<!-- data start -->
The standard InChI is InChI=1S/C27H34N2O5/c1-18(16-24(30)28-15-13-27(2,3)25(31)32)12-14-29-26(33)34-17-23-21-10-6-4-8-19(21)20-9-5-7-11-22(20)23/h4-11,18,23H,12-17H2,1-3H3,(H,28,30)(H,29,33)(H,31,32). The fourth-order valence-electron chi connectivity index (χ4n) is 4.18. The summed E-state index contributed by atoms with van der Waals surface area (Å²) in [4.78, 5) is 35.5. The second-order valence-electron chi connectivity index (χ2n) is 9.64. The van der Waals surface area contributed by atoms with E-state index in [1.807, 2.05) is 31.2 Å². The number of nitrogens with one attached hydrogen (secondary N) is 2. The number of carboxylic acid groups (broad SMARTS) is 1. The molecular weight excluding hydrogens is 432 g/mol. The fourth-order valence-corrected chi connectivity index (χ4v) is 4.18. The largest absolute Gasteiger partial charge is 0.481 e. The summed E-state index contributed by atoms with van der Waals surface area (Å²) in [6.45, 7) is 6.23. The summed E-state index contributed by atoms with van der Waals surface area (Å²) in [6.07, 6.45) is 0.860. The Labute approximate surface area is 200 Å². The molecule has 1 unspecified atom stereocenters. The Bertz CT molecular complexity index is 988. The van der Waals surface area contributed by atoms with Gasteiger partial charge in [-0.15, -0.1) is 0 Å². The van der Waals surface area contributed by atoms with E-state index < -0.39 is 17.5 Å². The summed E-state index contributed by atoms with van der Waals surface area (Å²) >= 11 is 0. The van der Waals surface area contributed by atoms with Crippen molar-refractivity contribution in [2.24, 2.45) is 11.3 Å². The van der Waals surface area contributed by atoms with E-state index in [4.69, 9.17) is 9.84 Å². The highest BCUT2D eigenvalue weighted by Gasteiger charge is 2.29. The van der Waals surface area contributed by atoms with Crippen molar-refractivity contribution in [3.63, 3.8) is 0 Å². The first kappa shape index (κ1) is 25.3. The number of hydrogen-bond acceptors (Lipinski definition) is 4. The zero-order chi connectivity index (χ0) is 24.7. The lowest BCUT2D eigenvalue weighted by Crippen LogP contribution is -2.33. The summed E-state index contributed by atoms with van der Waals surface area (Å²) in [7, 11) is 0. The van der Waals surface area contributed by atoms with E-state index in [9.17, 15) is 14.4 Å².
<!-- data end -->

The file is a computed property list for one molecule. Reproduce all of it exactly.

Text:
The standard InChI is InChI=1S/C27H34N2O5/c1-18(16-24(30)28-15-13-27(2,3)25(31)32)12-14-29-26(33)34-17-23-21-10-6-4-8-19(21)20-9-5-7-11-22(20)23/h4-11,18,23H,12-17H2,1-3H3,(H,28,30)(H,29,33)(H,31,32). The fourth-order valence-electron chi connectivity index (χ4n) is 4.18. The summed E-state index contributed by atoms with van der Waals surface area (Å²) in [4.78, 5) is 35.5. The second-order valence-electron chi connectivity index (χ2n) is 9.64. The van der Waals surface area contributed by atoms with E-state index in [1.807, 2.05) is 31.2 Å². The number of nitrogens with one attached hydrogen (secondary N) is 2. The number of carboxylic acid groups (broad SMARTS) is 1. The molecular weight excluding hydrogens is 432 g/mol. The fourth-order valence-corrected chi connectivity index (χ4v) is 4.18. The largest absolute Gasteiger partial charge is 0.481 e. The summed E-state index contributed by atoms with van der Waals surface area (Å²) in [6.45, 7) is 6.23. The summed E-state index contributed by atoms with van der Waals surface area (Å²) in [6.07, 6.45) is 0.860. The Labute approximate surface area is 200 Å². The molecule has 1 unspecified atom stereocenters. The Bertz CT molecular complexity index is 988. The van der Waals surface area contributed by atoms with Gasteiger partial charge in [-0.15, -0.1) is 0 Å². The van der Waals surface area contributed by atoms with E-state index < -0.39 is 17.5 Å². The summed E-state index contributed by atoms with van der Waals surface area (Å²) >= 11 is 0. The van der Waals surface area contributed by atoms with Crippen molar-refractivity contribution in [2.24, 2.45) is 11.3 Å². The van der Waals surface area contributed by atoms with E-state index in [4.69, 9.17) is 9.84 Å². The highest BCUT2D eigenvalue weighted by Gasteiger charge is 2.29. The van der Waals surface area contributed by atoms with Crippen molar-refractivity contribution in [3.63, 3.8) is 0 Å². The first kappa shape index (κ1) is 25.3. The number of hydrogen-bond acceptors (Lipinski definition) is 4. The zero-order chi connectivity index (χ0) is 24.7. The lowest BCUT2D eigenvalue weighted by Crippen LogP contribution is -2.33. The summed E-state index contributed by atoms with van der Waals surface area (Å²) in [7, 11) is 0. The van der Waals surface area contributed by atoms with E-state index in [9.17, 15) is 14.4 Å².